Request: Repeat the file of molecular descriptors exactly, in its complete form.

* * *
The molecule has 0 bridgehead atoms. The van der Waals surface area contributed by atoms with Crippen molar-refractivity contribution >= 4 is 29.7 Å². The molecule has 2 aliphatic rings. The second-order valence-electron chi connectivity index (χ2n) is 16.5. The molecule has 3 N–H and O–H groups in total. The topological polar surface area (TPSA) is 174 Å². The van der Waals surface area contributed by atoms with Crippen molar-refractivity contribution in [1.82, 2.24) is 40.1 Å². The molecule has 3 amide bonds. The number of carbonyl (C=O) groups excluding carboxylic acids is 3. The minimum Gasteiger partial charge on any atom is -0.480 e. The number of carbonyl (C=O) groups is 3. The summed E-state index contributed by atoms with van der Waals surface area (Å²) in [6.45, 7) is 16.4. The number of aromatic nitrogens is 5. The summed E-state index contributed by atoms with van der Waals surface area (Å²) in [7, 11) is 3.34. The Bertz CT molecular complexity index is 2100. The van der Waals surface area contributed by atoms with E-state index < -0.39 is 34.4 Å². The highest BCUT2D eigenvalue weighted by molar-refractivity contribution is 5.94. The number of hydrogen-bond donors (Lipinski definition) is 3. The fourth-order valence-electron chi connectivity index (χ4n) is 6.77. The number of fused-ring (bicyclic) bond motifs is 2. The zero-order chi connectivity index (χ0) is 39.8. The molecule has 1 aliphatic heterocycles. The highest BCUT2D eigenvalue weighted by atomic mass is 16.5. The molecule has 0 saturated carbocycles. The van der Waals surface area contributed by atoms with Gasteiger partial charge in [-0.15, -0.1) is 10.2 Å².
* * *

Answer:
The molecule has 0 bridgehead atoms. The van der Waals surface area contributed by atoms with Crippen molar-refractivity contribution >= 4 is 29.7 Å². The molecule has 2 aliphatic rings. The second-order valence-electron chi connectivity index (χ2n) is 16.5. The molecule has 3 N–H and O–H groups in total. The topological polar surface area (TPSA) is 174 Å². The van der Waals surface area contributed by atoms with Crippen molar-refractivity contribution in [1.82, 2.24) is 40.1 Å². The molecule has 3 amide bonds. The number of carbonyl (C=O) groups excluding carboxylic acids is 3. The minimum Gasteiger partial charge on any atom is -0.480 e. The number of carbonyl (C=O) groups is 3. The summed E-state index contributed by atoms with van der Waals surface area (Å²) in [6.45, 7) is 16.4. The number of aromatic nitrogens is 5. The summed E-state index contributed by atoms with van der Waals surface area (Å²) in [7, 11) is 3.34. The Bertz CT molecular complexity index is 2100. The van der Waals surface area contributed by atoms with E-state index < -0.39 is 34.4 Å². The highest BCUT2D eigenvalue weighted by molar-refractivity contribution is 5.94. The number of hydrogen-bond donors (Lipinski definition) is 3. The fourth-order valence-electron chi connectivity index (χ4n) is 6.77. The number of fused-ring (bicyclic) bond motifs is 2. The zero-order chi connectivity index (χ0) is 39.8. The molecule has 1 aliphatic heterocycles. The highest BCUT2D eigenvalue weighted by atomic mass is 16.5. The molecule has 0 saturated carbocycles. The van der Waals surface area contributed by atoms with Gasteiger partial charge in [-0.15, -0.1) is 10.2 Å².